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Tuesday, March 30, 2021

Unlearning to Write – radical eyes for equity

Unlearning to Write – radical eyes for equity
Unlearning to Write

In my foundations of education course, we discussed the role of evidence and research in education, highlighting the problem with experimental/quasi-experimental research and its use in the so-called real world of day-to-day teaching. I always use medicine as an analogy—such as the recently development of the Covid-19 vaccine.

What I hope to accomplish is to offer students a more nuanced understanding of evidence and research. I stress that based on my nearly 40 years of teaching, gold-standard research matters, but it rarely matters in teaching (versus medicine) the way that many people think.

Teaching and learning, I explain, are extremely complicated.

In the article we examined, Seven ‘great’ teaching methods not backed up by evidence, one of the “popular” teaching practices Higgins and Coe claim there is “no evidence for” is discovery learning.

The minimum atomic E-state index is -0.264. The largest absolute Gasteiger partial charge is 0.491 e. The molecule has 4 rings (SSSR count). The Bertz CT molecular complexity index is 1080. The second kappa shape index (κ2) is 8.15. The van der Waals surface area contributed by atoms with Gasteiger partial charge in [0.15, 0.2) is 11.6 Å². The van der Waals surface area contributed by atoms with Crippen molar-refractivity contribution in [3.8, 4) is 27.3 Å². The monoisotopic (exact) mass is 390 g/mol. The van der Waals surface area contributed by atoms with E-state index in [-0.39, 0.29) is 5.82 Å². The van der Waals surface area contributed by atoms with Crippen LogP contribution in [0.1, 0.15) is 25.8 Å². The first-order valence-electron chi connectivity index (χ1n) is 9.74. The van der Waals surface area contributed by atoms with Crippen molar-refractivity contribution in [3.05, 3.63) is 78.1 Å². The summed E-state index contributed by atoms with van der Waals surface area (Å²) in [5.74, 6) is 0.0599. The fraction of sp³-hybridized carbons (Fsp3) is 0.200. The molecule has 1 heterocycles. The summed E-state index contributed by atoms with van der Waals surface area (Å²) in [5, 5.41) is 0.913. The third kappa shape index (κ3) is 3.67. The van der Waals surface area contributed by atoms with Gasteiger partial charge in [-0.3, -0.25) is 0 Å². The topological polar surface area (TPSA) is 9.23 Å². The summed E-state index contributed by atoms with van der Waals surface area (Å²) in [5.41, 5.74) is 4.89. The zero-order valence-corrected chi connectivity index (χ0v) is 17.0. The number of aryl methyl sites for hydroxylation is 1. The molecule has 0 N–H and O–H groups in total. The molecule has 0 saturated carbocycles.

As someone who has spent four decades grounded in discovery learning and using workshop structures when teaching literacy, specifically writing, I find such claims to be condescending and off-base because they are overly simplistic.

In the listing of educational practices there is “no evidence for,” I ask students to consider how research in education often defines “works” or “doesn’t work” CONTINUE READING: Unlearning to Write – radical eyes for equity